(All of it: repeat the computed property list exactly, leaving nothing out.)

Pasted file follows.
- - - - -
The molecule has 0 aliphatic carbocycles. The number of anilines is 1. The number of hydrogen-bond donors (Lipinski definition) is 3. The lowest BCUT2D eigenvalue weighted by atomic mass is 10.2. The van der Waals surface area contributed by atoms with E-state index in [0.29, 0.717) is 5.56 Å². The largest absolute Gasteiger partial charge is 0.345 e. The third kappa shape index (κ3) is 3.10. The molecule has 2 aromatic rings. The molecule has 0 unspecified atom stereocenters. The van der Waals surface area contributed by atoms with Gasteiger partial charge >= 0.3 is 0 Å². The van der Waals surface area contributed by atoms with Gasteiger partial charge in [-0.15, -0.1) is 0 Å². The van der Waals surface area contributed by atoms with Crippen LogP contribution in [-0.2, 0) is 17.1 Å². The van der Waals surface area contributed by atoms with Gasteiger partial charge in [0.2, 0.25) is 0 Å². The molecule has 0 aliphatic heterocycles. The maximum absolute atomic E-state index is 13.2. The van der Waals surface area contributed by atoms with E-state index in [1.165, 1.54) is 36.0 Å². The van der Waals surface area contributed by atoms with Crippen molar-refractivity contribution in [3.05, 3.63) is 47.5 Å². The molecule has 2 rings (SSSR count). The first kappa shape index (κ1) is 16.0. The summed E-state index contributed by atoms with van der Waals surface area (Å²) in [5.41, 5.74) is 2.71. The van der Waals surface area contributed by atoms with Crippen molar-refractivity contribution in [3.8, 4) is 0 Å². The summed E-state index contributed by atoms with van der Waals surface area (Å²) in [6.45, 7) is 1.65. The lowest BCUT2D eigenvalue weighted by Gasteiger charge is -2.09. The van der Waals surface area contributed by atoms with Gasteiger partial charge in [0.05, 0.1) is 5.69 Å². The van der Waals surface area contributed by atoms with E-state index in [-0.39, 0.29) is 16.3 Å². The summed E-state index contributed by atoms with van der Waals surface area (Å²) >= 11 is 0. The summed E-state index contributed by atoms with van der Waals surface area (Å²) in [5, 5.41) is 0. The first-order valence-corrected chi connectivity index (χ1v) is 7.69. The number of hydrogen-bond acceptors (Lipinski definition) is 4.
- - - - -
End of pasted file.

The molecule has 0 aliphatic carbocycles. The number of anilines is 1. The number of hydrogen-bond donors (Lipinski definition) is 3. The lowest BCUT2D eigenvalue weighted by atomic mass is 10.2. The van der Waals surface area contributed by atoms with E-state index in [0.29, 0.717) is 5.56 Å². The largest absolute Gasteiger partial charge is 0.345 e. The third kappa shape index (κ3) is 3.10. The molecule has 2 aromatic rings. The molecule has 0 unspecified atom stereocenters. The van der Waals surface area contributed by atoms with Gasteiger partial charge >= 0.3 is 0 Å². The van der Waals surface area contributed by atoms with Gasteiger partial charge in [-0.15, -0.1) is 0 Å². The van der Waals surface area contributed by atoms with Crippen LogP contribution in [-0.2, 0) is 17.1 Å². The van der Waals surface area contributed by atoms with Gasteiger partial charge in [0.2, 0.25) is 0 Å². The molecule has 0 aliphatic heterocycles. The maximum absolute atomic E-state index is 13.2. The van der Waals surface area contributed by atoms with E-state index in [1.165, 1.54) is 36.0 Å². The van der Waals surface area contributed by atoms with Crippen molar-refractivity contribution in [3.05, 3.63) is 47.5 Å². The molecule has 2 rings (SSSR count). The first kappa shape index (κ1) is 16.0. The summed E-state index contributed by atoms with van der Waals surface area (Å²) in [5.41, 5.74) is 2.71. The van der Waals surface area contributed by atoms with Crippen molar-refractivity contribution in [3.8, 4) is 0 Å². The summed E-state index contributed by atoms with van der Waals surface area (Å²) in [6.45, 7) is 1.65. The lowest BCUT2D eigenvalue weighted by Gasteiger charge is -2.09. The van der Waals surface area contributed by atoms with Gasteiger partial charge in [0.05, 0.1) is 5.69 Å². The van der Waals surface area contributed by atoms with E-state index in [-0.39, 0.29) is 16.3 Å². The summed E-state index contributed by atoms with van der Waals surface area (Å²) >= 11 is 0. The summed E-state index contributed by atoms with van der Waals surface area (Å²) in [5, 5.41) is 0. The first-order valence-corrected chi connectivity index (χ1v) is 7.69. The number of hydrogen-bond acceptors (Lipinski definition) is 4.